After months of speculation about what’s planned for an empty parking lot near the City Market — a 150-room hotel has been the most popular theory — project managers are unveiling their plans to neighborhood and historic groups.
In a nutshell, it’s a seven-story, 135-room as-yet-unnamed "grand hotel" on par with a Ritz Carlton, with a dozen upscale condominiums — including a rooftop penthouse — several shops, a restaurant, a public park and covered walkway. The project also calls for three two-story Charleston single houses that are sure to carry a hefty price tag.
If the city approves the deal, it will dramatically change the landscape and move the rapidly changing City Market even more upscale.
"We know hotel rooms are sensitive," Tyler Morris, managing partner with development company Geyer Morris, said last week. "We think this is a different type of hotel. This is truly a mixed-use property."
Morris is working with Somera Capital Management of Atlanta, which bought the parking lot near the sheds and horse stables from First Baptist Church in 2013. The owner is listed as SCM Charleston Market Investors LLC, a Somera subsidiary.
The hotel, shops and residences are being designed by Robert A.M. Stern Architects of New York. It's the same architecture firm for the Courier Square, a mixed-use project at Meeting and Columbus streets on land owned by the parent company of The Post and Courier.
Stern also designed the recently opened Four Seasons hotel and luxury condos at 30 Park Place in New York City. The 82-story building includes 185 guest rooms and a 3,700-square-foot "royal suite," Wolfgang Puck’s CUT restaurant and 157 condos, including a six-bedroom unit that’s listed for $32 million.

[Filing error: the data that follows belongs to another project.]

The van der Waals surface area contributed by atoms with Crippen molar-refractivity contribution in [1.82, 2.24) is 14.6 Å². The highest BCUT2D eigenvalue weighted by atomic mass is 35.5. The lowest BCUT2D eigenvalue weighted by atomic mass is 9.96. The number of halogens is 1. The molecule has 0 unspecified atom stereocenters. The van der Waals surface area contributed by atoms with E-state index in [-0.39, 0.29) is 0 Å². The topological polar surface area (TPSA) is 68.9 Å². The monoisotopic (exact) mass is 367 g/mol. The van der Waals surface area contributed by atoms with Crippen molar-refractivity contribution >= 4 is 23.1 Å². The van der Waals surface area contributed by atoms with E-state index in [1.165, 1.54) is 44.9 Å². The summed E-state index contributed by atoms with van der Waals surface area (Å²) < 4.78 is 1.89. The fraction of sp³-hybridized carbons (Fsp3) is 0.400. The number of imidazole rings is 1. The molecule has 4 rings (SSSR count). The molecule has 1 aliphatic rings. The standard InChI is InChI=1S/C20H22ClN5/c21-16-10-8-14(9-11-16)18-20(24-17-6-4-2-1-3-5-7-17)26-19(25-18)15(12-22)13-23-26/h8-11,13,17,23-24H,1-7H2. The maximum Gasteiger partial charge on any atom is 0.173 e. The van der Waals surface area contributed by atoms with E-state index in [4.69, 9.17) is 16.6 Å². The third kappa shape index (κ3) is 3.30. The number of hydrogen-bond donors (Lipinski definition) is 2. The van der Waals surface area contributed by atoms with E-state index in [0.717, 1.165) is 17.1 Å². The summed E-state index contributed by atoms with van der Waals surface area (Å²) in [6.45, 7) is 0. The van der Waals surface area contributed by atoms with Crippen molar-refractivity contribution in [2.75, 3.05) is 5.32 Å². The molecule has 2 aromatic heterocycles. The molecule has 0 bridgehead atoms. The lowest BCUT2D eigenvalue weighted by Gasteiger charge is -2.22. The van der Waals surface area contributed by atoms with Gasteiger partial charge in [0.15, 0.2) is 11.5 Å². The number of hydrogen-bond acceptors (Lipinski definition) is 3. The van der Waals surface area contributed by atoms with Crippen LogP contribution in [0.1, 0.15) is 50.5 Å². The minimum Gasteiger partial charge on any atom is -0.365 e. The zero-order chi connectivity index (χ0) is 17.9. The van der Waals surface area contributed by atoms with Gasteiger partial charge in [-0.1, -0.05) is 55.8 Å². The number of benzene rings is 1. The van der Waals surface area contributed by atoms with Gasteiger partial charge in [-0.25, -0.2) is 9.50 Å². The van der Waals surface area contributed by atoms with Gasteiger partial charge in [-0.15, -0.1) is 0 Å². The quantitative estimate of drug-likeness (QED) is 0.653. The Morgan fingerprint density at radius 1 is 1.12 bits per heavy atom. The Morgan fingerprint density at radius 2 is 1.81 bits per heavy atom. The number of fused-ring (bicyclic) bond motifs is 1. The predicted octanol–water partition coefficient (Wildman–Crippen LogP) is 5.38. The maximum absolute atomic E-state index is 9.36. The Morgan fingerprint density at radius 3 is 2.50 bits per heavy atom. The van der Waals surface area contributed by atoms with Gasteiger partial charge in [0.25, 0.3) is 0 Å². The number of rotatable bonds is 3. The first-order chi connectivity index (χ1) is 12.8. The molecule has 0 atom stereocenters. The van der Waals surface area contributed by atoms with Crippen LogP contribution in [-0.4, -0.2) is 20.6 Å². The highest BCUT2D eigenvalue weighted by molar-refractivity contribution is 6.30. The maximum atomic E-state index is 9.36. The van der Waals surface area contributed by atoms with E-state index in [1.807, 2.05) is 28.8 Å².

Dan Lobitz, a partner with the architectural firm, describes the Charleston project as a "very, very top-level hotel," on par with a Four Seasons or a Ritz Carlton. With Charleston’s increasing stature, he said he’s surprised the city doesn’t have more big five-star hotels.
A "grand hotel" that towers above adjacent buildings is not without precedent in Charleston, according to Gary Brewer, also a partner with Stern. He cited the Mills House on Meeting Street and the Francis Marion at King and Calhoun as current examples. The Pavilion and The Timrod dominated Meeting Street until they were demolished in the 1960s.
The last big hotel in the Market area was Belmond Charleston Place, which opened in 1986 as The Omni. The 434-room luxury hotel sparked a revitalization of the downtown shopping district.
"A grand hotel can transform a neighborhood," Brewer said.
That’s what some of the neighbors are afraid of, a little too much New York City for Charleston.
"Many residents and preservation groups are still greatly concerned that Somera Capital and their team are proposing a seventh-floor penthouse before the ink has even dried on the ... height zoning changes, under which these two parcels are described as 3.5 stories," Historic Ansonborough Neighborhood Association president Gerry Schauer said in an email. "It seems each developer feels their architecture and contribution to the neighborhood and city will merit going beyond the thoughtful and reasonable guidelines and restrictions that are in place to preserve the balance between commercial endeavors and residential quality of life."